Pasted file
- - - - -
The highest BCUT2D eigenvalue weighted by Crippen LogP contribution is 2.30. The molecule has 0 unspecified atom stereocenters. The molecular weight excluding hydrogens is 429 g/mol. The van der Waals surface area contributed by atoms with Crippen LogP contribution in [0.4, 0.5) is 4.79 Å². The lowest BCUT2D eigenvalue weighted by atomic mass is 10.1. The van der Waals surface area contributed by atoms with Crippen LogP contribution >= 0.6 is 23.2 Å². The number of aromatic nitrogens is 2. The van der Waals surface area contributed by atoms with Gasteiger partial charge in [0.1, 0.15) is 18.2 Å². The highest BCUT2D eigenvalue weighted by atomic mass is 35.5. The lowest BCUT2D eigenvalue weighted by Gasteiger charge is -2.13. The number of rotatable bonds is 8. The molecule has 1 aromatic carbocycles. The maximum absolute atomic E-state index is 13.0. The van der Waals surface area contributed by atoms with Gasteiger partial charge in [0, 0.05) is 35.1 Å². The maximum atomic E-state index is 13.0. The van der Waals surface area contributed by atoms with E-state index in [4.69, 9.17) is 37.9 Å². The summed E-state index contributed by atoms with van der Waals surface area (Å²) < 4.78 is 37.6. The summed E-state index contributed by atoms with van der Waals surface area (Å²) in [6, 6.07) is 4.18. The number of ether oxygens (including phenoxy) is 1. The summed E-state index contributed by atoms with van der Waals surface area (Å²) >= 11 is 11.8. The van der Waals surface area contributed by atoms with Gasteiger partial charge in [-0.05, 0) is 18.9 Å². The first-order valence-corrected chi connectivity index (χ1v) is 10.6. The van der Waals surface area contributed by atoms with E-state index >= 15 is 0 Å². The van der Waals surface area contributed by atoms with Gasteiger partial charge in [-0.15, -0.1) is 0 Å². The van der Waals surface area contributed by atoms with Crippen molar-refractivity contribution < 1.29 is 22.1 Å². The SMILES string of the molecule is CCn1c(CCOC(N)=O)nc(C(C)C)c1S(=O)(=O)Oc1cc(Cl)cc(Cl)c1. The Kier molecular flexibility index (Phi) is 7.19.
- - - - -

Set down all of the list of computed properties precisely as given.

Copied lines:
The highest BCUT2D eigenvalue weighted by Crippen LogP contribution is 2.30. The molecule has 0 unspecified atom stereocenters. The molecular weight excluding hydrogens is 429 g/mol. The van der Waals surface area contributed by atoms with Crippen LogP contribution in [0.4, 0.5) is 4.79 Å². The lowest BCUT2D eigenvalue weighted by atomic mass is 10.1. The van der Waals surface area contributed by atoms with Crippen LogP contribution >= 0.6 is 23.2 Å². The number of aromatic nitrogens is 2. The van der Waals surface area contributed by atoms with Gasteiger partial charge in [0.1, 0.15) is 18.2 Å². The highest BCUT2D eigenvalue weighted by atomic mass is 35.5. The lowest BCUT2D eigenvalue weighted by Gasteiger charge is -2.13. The number of rotatable bonds is 8. The molecule has 1 aromatic carbocycles. The maximum absolute atomic E-state index is 13.0. The van der Waals surface area contributed by atoms with Gasteiger partial charge in [0, 0.05) is 35.1 Å². The maximum atomic E-state index is 13.0. The van der Waals surface area contributed by atoms with E-state index in [4.69, 9.17) is 37.9 Å². The summed E-state index contributed by atoms with van der Waals surface area (Å²) < 4.78 is 37.6. The summed E-state index contributed by atoms with van der Waals surface area (Å²) in [6, 6.07) is 4.18. The number of ether oxygens (including phenoxy) is 1. The summed E-state index contributed by atoms with van der Waals surface area (Å²) >= 11 is 11.8. The van der Waals surface area contributed by atoms with Gasteiger partial charge in [-0.05, 0) is 18.9 Å². The first-order valence-corrected chi connectivity index (χ1v) is 10.6. The van der Waals surface area contributed by atoms with E-state index >= 15 is 0 Å². The van der Waals surface area contributed by atoms with Gasteiger partial charge in [-0.15, -0.1) is 0 Å². The van der Waals surface area contributed by atoms with Crippen molar-refractivity contribution < 1.29 is 22.1 Å². The SMILES string of the molecule is CCn1c(CCOC(N)=O)nc(C(C)C)c1S(=O)(=O)Oc1cc(Cl)cc(Cl)c1. The Kier molecular flexibility index (Phi) is 7.19.